2965. Approximately 6" long:
2966. Sent in by a visitor who is looking to find the purpose of this device, take a look at Neatorama for more guesses and a chance to win a T-shirt.
2967. Around 40" tall:
2968. 6" long, another unidentified tool:
2969. 6-1/2" tall:
2970. About 2" diameter:
2965. This is a bottle opener, the three links on the right are welded together:
2966. Several people have told me that this was used to sharpen cutters for a sheep shearing handpiece.
2967. A railroad drill, these days most train rails are welded together end to end, but years ago they were connected by bolting plates to the end of each rail.
"To make a jointed rail, the ends of rail sections are bolted together with 2 heavy steel plates, called fishplates or joint bars, one on each side of the rail joint. Full lengths of rail, as supplied by the factory, would have bolt holes in them. But, if an odd length of rail is cut for repairs or to fit a rail section, new bolt holes have to be drilled through the rail. Unfortunately, railroad workers in the 1800s and early 1900s did not have motor driven machines to make these holes. They had to manually drill holes in the vertical part, or web, of the rail. To help ease this job a bit, a rail drilling machine that used men as the 'motor' were developed in the 1800s."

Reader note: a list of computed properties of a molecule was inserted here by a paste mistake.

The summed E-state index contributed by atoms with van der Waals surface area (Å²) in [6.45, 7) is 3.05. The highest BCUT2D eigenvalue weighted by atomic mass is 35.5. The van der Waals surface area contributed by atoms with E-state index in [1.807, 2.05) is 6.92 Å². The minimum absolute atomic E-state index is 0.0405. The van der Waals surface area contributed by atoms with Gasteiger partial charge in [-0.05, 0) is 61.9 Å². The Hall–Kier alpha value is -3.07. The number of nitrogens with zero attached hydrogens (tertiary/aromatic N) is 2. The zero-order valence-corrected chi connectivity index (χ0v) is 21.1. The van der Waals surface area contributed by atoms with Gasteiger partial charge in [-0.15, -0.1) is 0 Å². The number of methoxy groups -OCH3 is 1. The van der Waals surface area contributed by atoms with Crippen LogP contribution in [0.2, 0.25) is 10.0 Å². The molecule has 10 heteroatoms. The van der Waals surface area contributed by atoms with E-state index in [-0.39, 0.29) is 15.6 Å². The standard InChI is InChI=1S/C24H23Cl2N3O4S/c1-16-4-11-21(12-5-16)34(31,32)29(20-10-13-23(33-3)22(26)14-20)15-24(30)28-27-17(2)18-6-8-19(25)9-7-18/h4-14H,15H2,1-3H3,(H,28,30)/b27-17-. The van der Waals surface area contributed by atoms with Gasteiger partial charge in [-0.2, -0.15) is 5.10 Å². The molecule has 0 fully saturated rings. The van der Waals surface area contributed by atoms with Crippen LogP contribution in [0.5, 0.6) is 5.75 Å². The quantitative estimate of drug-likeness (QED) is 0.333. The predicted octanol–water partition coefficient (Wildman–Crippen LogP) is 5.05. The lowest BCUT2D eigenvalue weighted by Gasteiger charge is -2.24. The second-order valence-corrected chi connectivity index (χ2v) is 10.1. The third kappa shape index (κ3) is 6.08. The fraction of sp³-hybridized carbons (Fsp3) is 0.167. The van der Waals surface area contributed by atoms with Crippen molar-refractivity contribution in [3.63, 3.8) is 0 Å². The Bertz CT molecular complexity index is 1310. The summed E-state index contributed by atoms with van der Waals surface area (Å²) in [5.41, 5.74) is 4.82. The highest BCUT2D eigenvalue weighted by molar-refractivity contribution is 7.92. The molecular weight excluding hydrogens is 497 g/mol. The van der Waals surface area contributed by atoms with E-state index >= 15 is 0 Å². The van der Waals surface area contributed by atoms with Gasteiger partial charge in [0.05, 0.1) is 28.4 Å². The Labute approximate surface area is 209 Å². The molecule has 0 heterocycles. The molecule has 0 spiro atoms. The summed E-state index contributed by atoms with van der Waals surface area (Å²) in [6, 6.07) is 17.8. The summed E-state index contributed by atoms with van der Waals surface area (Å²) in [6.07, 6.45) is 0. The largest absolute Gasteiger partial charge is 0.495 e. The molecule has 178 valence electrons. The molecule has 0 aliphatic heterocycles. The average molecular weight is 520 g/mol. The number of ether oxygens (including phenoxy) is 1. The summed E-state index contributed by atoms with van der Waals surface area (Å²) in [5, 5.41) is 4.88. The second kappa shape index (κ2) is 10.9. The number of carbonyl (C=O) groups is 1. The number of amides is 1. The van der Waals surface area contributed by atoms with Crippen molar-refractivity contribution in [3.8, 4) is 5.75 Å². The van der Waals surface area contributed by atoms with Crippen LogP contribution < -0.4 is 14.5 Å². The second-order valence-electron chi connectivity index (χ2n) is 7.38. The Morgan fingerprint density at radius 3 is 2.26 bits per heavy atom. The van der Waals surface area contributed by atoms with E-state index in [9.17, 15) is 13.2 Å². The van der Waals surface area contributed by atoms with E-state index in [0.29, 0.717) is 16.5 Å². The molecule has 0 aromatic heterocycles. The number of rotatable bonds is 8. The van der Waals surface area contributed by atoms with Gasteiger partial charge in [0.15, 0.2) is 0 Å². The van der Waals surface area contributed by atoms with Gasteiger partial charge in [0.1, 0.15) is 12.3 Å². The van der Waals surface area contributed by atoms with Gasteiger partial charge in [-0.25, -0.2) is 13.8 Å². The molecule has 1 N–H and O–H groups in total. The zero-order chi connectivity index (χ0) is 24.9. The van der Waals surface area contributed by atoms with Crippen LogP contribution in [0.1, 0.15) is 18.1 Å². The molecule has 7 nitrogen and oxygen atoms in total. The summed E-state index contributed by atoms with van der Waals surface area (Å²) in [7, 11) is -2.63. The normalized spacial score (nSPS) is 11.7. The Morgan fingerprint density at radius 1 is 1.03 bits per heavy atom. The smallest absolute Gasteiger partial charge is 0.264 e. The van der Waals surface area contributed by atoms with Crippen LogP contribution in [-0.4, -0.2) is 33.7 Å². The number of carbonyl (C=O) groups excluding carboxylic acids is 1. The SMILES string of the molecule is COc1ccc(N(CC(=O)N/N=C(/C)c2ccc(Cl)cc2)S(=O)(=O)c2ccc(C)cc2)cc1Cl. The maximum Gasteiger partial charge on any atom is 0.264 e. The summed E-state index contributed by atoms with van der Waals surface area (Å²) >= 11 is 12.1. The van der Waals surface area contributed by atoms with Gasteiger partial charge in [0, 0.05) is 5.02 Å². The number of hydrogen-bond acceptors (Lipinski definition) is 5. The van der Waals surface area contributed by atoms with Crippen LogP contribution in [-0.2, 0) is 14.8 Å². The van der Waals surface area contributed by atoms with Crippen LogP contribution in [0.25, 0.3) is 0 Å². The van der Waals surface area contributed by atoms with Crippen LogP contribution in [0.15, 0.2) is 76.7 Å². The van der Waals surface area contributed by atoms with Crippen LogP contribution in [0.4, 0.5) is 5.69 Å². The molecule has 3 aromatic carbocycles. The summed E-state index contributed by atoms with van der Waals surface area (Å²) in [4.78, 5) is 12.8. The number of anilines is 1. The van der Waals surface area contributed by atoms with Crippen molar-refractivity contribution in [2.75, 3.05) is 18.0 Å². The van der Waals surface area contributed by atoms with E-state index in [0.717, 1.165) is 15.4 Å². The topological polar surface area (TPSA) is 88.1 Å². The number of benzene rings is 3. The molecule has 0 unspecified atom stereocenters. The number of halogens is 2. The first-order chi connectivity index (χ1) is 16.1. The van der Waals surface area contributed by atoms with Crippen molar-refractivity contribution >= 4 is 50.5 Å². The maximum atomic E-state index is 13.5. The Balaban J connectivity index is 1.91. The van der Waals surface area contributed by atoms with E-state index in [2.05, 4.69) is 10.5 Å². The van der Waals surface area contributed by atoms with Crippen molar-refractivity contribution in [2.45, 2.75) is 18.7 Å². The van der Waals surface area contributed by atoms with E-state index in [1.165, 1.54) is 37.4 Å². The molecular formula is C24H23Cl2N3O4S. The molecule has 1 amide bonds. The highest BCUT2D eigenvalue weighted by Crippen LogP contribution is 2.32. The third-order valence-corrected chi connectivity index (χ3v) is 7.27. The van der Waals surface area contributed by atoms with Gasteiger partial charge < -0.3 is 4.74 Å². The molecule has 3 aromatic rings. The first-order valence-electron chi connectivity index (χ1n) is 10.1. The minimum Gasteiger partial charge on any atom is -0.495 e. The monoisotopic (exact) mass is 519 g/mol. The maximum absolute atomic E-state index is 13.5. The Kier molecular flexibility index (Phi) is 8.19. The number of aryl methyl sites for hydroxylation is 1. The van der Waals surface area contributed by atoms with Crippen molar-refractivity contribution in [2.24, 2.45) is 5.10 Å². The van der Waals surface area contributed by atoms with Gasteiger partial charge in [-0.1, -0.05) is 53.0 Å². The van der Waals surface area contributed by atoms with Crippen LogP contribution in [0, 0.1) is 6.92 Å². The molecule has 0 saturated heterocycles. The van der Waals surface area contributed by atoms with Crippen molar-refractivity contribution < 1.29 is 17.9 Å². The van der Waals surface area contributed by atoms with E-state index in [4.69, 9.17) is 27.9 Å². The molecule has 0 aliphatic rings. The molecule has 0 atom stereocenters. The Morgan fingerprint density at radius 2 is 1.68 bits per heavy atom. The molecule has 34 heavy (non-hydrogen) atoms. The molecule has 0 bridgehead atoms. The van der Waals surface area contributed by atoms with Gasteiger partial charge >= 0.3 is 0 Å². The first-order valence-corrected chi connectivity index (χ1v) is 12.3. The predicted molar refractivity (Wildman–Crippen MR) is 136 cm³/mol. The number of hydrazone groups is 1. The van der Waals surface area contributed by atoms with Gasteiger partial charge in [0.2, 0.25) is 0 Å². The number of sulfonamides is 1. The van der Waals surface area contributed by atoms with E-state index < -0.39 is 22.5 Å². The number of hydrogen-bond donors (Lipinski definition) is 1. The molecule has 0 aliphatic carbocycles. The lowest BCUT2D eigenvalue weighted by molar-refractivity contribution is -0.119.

2968. An underscribe that was used to mark seams in hard vinyl flooring, it was also used for edge cuts on formica counter-tops, etc. The bottom pin rides the edge, and the top needle is adjusted for the particular function.
2969. Someone had sent this in, looking to identify it, turns out that it's a fisherman's cricket cage:
2970. This is the end piece of a singletree:
A different one was posted here about seven years ago:
A singletree is the wooden part of the rigging between a horse and wagon:
The end piece is slightly different on this one:
An update from last week:
2962. This is a nail stripper, it was used to align nails so they could be quickly grasped by a production person making wooden crates, patent number 1,051,282.
Are you interested in Old Tools and Tool Collecting? Want to learn more about tools, and meet some great people who have the same interests? Please take a minute to check out the Mid-West Tool Collectors Web Site at this link: www.mwtca.org.
To submit photos, send them to the address in my profile, please include dimensions, any text on the item, and where it was found.
Last week's set is seen below, click here to view the entire post.
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More discussion and comments on these photos can be found at the newsgroup rec.puzzles.